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“Mobile hot bath” running in disaster areas: Noto Peninsula earthquake


Four and a half months after the Noto Peninsula earthquake, roads are being restored and temporary housing is being built in the affected areas of Ishikawa Prefecture, but many collapsed houses still remain not being cleaned up, and water and sewage services are still unavailable in some areas. Since February, AAR Japan (Association for Aid and Relief, Japan) has been providing mobile hot bath service.

Mobile hot bath trunk converted from a truck parked in a vacant lot on the beach

AAR staff member preparing for mobile hot bath along the coast in the Hane district of Noto Town, Ishikawa Prefecture, Japan, April 20, 2024

“Every time a bath car comes here, we come to take a bath. My daughter with a disability doesn’t like to take a bath in the Self-Defense Forces because there are too many people. We usually boil water in a pot and fill the bathtub with it, which is very hard. This bath really helps us because we can take out time.”

A mobile hot bath parked on the beach in the Hane district of Noto Town, Ishikawa Prefecture. When the operation starts at 10:00 a.m. every Saturday, residents come to bathe in turn. An elderly woman who came to take a bath with her daughter told us happily.

Inside the mobile hot bath. Large tank, bathtub, shower, etc. are equipped

Inside of the mobile hot bath, which was converted from a truck. It is equipped with a filtration system to keep the hot water clean

Takuto Sakamoto, 13, a junior high school student who lives nearby, said, “I come here every time. I usually go to the Self-Defense Forces bath 15 minutes away by car, but it is far away and the waiting time is long, so it is a little inconvenient. I am happy to use the mobile hot bath because I can relax by myself.” After the earthquake, he temporarily evacuated to Kanazawa City, but this spring he is attending his former junior high school from his home. “Fortunately, my house was safe, with only some furniture falling over, but the hardest thing is that we still can’t use the water supply even after four months.” he said.

Two people talking on the beach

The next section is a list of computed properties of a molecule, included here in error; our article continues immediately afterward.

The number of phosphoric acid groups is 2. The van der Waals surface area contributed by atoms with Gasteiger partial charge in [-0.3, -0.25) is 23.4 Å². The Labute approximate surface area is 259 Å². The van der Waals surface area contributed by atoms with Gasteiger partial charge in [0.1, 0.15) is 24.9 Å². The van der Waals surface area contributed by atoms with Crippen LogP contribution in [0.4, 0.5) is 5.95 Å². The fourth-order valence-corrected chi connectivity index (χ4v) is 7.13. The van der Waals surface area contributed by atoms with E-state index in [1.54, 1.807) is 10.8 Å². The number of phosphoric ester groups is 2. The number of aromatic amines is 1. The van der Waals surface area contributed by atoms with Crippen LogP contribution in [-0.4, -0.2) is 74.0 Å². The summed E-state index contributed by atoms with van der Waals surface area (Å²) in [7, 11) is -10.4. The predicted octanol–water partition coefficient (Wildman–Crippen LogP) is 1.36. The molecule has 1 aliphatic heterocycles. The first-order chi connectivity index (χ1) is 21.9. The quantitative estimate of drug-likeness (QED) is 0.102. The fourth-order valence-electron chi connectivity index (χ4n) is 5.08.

Mihoko Nagai of AAR talking to Takuto Sakamoto after taking a bath in AAR’s mobile hot bath

The evacuation center at Matsunami Junior High School in Noto Town, where 43 people had evacuated since end of April, asked us to come to the school to assist with bathing as the Self-Defense Forces baths were being withdrawn. They had been set up in the school’s parking lot at first, and had been moved to another evacuation center because temporary housing was being constructed here. Some people do not have their own cars or other means of transportation, and some need assistance. The AAR’s mobile hot bath, which makes the rounds twice a week, has been well received, with people saying that “It is easy to use and very helpful.”

Three women walking to the mobile hot bath. One of them is walking with a cane

An elderly woman (right) uses the mobile hot bath with the help of a volunteer caregiver at Matsunami Junior High School in Noto Town

The water outage that continued in many areas has been gradually resolved, and water and sewage services have now been restored in most municipalities. However, not all homes have water service, as water pipes run to the premises of individual households need to be repaired by each household. Some people say, “I want to repair it as soon as possible, but there are hundreds of people waiting for a contractor.” Many of the survivors have yet to rebuild their homes or move into temporary housing.

AAR will continue to support the survivors of the Noto Peninsula earthquake by providing mobile hot bath service while assessing their needs.

Children playing in an urban area where collapsed houses remain

Children play next to a collapsed house in Machino-machi, Wajima, Japan, April 20, 2024

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